Even techs or nurses in a hospital or dialysis center setting make mistakes. I have lost a circuit of blood once many years back. But since they have the infrastructure and the training to deal with them, it is is usually not a problem.

Also, since I am undergoing dialysis daily, the process is in itself, much gentler compared to conventional in-center hemodialysis. So, the chances of anything wrong happening during the treatment itself is much lower. The risk is of human error while starting and closing dialysis.

Yes, a checklist will help. I must try this. The only thing is, once you use the checklist for a few days, you tend to get complacent and not go through the list. Anyway, for a few days atleast, I am not going to start treatment on my own. Or at best, will start only when the tech is present.

Wednesday, July 15, 2009

A really scary incident

Yesterday, my dialysis tech was going to be late. He's going through some pretty tough times professionally. He came early, primed the dialyser and tubes and got everything ready and left. I was to cannulate and start the treatment myself.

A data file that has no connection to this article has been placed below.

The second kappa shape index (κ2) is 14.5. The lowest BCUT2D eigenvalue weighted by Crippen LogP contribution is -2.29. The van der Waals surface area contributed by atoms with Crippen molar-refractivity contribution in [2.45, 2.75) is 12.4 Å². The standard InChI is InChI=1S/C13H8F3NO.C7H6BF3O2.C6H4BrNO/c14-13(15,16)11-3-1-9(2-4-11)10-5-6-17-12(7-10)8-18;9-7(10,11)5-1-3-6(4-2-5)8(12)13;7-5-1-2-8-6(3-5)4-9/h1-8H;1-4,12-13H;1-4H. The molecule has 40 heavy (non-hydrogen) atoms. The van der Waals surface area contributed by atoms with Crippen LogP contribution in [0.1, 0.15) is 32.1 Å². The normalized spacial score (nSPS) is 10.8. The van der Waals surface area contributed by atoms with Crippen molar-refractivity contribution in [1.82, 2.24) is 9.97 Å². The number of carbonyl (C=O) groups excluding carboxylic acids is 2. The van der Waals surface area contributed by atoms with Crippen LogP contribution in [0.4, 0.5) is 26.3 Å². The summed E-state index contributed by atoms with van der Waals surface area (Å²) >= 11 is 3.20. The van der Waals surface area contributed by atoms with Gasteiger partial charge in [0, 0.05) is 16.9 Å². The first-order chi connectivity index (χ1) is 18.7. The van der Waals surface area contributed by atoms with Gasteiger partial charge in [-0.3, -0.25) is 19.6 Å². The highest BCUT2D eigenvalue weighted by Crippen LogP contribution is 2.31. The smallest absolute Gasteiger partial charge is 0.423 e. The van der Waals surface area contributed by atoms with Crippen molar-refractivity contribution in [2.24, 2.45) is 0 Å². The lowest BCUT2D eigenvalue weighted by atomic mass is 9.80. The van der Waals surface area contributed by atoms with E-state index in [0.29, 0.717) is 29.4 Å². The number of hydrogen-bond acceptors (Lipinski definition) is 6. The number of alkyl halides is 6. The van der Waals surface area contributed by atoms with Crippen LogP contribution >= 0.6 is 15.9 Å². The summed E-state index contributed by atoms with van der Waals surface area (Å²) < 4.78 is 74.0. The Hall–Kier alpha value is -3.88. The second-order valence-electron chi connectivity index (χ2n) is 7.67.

By the time I got back from work, he had already left. He was to return a few hours later and did not want to delay my dialysis session. I had dinner and then started the process.

I first cannulated myself. No problems. I was anyway doing this even when he was there. Then came the part where I connect the needles to the tubes. I connected the arterial tube and then realized that that the dialysate flow was off. This is usually done when there was a long gap between the time you primed and the time you started the session.

I quickly started the flow. But the conductivity takes time to come to the normal level once you start the flow. By the time the blood had reached the end of the line, the conductivity had not yet reached the normal level and gave an alarm. I connected the venous line and thought I would have to "reset" a few times for it to settle down.

For some reason the Trans Membrane Pressure (TMP) shot up to its maximum level and so did the venous pressure. I was surprised. This had never happened before. I tried resetting a few times. No change. Then suddenly, blood started coming out from the dialyser's two ends. I started to panic. I noticed that the tubes were not screwed tightly enough. I tightened both ends. The blood stopped leaking. The alarm however did not stop. The TMP and venous pressure continued to be at their maximum levels. Dialysis was not happening.

Blood had also gone through the venous line into the protector. The venous chamber was also full.